Tagma Gonpa / Samten Tharpa Choling Monastery


Tagma village is located on the Zhemgang-Gelephu highway, on a hill top facing the Jowo-Durshing mountains (the Black Mountains). It is exactly 56 kilometers south of Zhemgang Dzong.

Legend has it that the village got its name from a female tigress (Tag-mo) that frequented the hill, killing inhabitants and domestic animals. An Assamese saint was said to have visited the village and tamed the tigress by feeding her with milk.

According to oral sources, when the kudung (bodily remains) of the saint, Terton Pema Lingpa (1450-1521) was brought from Tamzhing in Bumthang, much commotion had ensued while bringing the bodily remains, and on the way many people claimed to have seen a tigress giving birth to a cub. So, the place was referred to as Tagma, and overtime the place came to be known as Tagmala. Recently, the 11th Peling Sungtrul Rinpoche (the Speech incarnation of Pema Lingpa) renamed the place as Samten Tharpa Choling.


The oral sources say that the temple was first established in the 16th century. The location of the temple is above a cliff that looks like the head of an elephant. Guru Rinpoche prophesied that there would be peace and security in the country if the bodily remains of Terton Pema Lingpa were kept near the projection that resembles an elephant’s head. Years later, the present temple was built on the same spot.

There are different oral and written sources that conflict about Pema Lingpa’s Kudung. According to oral sources, the third Desi Choegyel Minjur Tenpa (mid 17th century) had tried to take the bodily remains of Pema Lingpa from Tamzhing, Bumthang to Punakha Dzong (which was the capital then). But Tamzhing Choje Kencho Tenzin (hereditary religious head and a descendant of Pema Lingpa) had secretly switched the bodily remains of Thugsey Dawa Gyeltshen (Pema Lingpa’s son) with that of Pema Lingpa. And then the Tamzhing Choje brought Pema Lingma’s remains to Tagma Gonpa. Presently, the kudung (the bodily remains) in Punakha Dzong is believed to be that of Thugsey Dawa Gyeltshen, and not of Pema Lingpa’s. Another side of the narrative is that Pema Lingpa had visited the present location and may have prophesied that his bodily remains should be brought to the present Tagma Gonpa.

In fact the written sources state that Pema Lingpa had built the Tagma Gonpa. He dedicated the temple to the protective deity Palden Lhamo, so that the villagers of Tagma and the nearby areas are protected from wild animals like tigers and elephants that roamed the forest of Tagma.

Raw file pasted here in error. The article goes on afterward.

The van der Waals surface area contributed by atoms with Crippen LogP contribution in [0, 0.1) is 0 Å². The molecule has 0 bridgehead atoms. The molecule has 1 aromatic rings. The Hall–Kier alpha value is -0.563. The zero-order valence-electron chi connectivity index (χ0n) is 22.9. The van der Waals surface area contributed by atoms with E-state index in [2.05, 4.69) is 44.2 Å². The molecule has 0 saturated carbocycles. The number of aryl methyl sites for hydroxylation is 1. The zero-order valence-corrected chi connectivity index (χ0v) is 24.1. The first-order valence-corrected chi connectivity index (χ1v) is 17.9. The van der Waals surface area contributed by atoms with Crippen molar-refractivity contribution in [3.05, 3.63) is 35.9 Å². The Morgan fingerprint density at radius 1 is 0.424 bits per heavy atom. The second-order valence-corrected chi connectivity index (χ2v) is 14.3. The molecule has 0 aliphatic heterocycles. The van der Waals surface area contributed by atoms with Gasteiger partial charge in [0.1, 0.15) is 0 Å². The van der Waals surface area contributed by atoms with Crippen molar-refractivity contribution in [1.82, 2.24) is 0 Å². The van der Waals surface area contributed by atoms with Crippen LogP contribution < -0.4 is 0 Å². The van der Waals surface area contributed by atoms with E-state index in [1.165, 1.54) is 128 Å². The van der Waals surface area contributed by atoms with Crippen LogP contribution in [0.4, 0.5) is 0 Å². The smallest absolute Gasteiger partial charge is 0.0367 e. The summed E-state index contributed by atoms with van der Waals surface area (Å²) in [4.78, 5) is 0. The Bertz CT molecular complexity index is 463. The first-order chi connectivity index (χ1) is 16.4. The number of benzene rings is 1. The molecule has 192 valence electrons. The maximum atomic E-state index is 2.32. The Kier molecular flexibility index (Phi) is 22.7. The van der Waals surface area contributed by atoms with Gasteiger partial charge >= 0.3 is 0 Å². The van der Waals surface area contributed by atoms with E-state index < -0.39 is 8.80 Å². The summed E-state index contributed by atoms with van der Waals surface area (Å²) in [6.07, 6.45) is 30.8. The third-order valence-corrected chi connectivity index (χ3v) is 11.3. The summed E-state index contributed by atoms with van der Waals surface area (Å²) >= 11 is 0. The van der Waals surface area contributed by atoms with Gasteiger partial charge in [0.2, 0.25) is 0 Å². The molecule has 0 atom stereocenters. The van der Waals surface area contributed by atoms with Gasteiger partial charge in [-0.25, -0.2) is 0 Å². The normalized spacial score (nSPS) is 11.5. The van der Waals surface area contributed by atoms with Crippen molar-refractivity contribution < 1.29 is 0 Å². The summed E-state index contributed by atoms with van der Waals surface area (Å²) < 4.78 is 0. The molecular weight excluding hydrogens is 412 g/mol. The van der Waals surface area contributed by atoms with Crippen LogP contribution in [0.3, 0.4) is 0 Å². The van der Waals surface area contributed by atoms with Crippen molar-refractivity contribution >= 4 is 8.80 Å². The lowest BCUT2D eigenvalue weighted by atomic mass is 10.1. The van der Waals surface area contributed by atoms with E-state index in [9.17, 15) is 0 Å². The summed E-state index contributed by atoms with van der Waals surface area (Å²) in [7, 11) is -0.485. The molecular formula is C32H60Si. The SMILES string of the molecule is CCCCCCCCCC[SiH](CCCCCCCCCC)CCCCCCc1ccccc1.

One oral source says that the kudung was kept in Tagma Gonpa for two centuries, until the Tamzhing Choje Kencho Tenzin and Trongsa Penlop Ugyen Phuntsho (mid-19th century) removed the Kudung from Tagma Gonpa and installed the kudung in Yungdrungcholing Palace, Lanthel gewog, Trongsa district. Another oral source contends that it was Dasho Phuntsho Wangdi’s son, Lama Pepung Khyentse who took the bodily relics out of Tagma Gonpa around 1970 to Yungdrungcholing Palace. Despite different narratives, the kudung of Pema Lingpa is still housed at Yungdrungcholing Palace today.

The Tagma Dung’s descendants used to be the caretaker, but in 2014 the community offered the temple to the 11th Peling Sungtrul Rinpoche.

Architecture and Artwork

The two-storey temple that faces the gigantic Black Mountains is surrounded by a courtyard. On the ground floor, there are prayer wheels with a small shrine in the corner. On the upper floor, the kudung of Pema Lingpa was once kept along with statues of Chenrezig (Avalokiteshvara), Guru Rinpoche, Tara (Jestun Drolma), Chana Dorji (Vajrapani), and a statue of Pema Lingpa. In 1977, Lama Thredru Nima painted the murals inside the temple, and the Tagma Dung organized and sponsored the paintings.

Social and Cultural Functions

Besides the morning and evening offerings, appeasement rituals to the protective deities are performed daily.

On the 3rd day of the 1st month of the Bhutanese calendar, the death anniversary of Pema Lingpa is observed.

On the 10th day of the 3rd month of the Bhutanese calendar, rituals are performed on the Zhabdrung Kuchoe, the death anniversary of Zhabdrung Ngawang Namgyel.

At present, there are 15 gomchens (lay practitioners), four monks and a lama (head of the monk) who look after the temple.


Lam Tsheltrim Tenzin, 41, Tagma

Kuenzang Wangmo, Tshogpa, Tagma


Choney, D. (2016). YungdrungCholing Palace. Bhutan Cultural Atlas. Thimphu:Kuensel

Corporation Ltd. (www.bhutanculturalatlas.org).

Tagma Gonpa (n.d). Retrieved from http://www.zhemgang.gov.bt/wp-   content/uploads/2004/10/Tagma-Goenpa-pdf.


Dawa Zangmo, Asst. Lecturer, College of Language and Culture Studies, Taktse, Trongsa, Royal University of Bhutan, 2017.

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